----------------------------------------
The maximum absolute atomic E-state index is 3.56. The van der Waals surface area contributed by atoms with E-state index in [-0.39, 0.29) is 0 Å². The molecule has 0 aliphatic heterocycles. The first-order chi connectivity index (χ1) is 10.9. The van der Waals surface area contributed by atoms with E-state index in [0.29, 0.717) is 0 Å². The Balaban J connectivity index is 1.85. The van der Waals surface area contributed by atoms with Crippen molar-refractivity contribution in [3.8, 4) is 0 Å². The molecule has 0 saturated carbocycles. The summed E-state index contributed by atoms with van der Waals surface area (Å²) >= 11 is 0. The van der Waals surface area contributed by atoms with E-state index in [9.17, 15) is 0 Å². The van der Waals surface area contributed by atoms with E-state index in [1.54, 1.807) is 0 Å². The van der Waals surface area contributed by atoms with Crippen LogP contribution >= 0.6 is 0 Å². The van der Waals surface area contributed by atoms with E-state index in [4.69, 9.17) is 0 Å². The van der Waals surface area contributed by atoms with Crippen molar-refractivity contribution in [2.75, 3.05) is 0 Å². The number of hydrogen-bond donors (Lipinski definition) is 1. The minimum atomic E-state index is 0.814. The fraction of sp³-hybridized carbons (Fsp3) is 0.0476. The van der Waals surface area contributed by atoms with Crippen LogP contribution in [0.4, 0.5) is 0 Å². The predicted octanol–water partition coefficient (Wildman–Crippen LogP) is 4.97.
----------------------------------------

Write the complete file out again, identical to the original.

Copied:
The maximum absolute atomic E-state index is 3.56. The van der Waals surface area contributed by atoms with E-state index in [-0.39, 0.29) is 0 Å². The molecule has 0 aliphatic heterocycles. The first-order chi connectivity index (χ1) is 10.9. The van der Waals surface area contributed by atoms with E-state index in [0.29, 0.717) is 0 Å². The Balaban J connectivity index is 1.85. The van der Waals surface area contributed by atoms with Crippen molar-refractivity contribution in [3.8, 4) is 0 Å². The molecule has 0 saturated carbocycles. The summed E-state index contributed by atoms with van der Waals surface area (Å²) >= 11 is 0. The van der Waals surface area contributed by atoms with E-state index in [9.17, 15) is 0 Å². The van der Waals surface area contributed by atoms with E-state index in [1.54, 1.807) is 0 Å². The van der Waals surface area contributed by atoms with Crippen LogP contribution >= 0.6 is 0 Å². The van der Waals surface area contributed by atoms with E-state index in [4.69, 9.17) is 0 Å². The van der Waals surface area contributed by atoms with Crippen molar-refractivity contribution in [2.75, 3.05) is 0 Å². The number of hydrogen-bond donors (Lipinski definition) is 1. The minimum atomic E-state index is 0.814. The fraction of sp³-hybridized carbons (Fsp3) is 0.0476. The van der Waals surface area contributed by atoms with Crippen LogP contribution in [0.4, 0.5) is 0 Å². The predicted octanol–water partition coefficient (Wildman–Crippen LogP) is 4.97.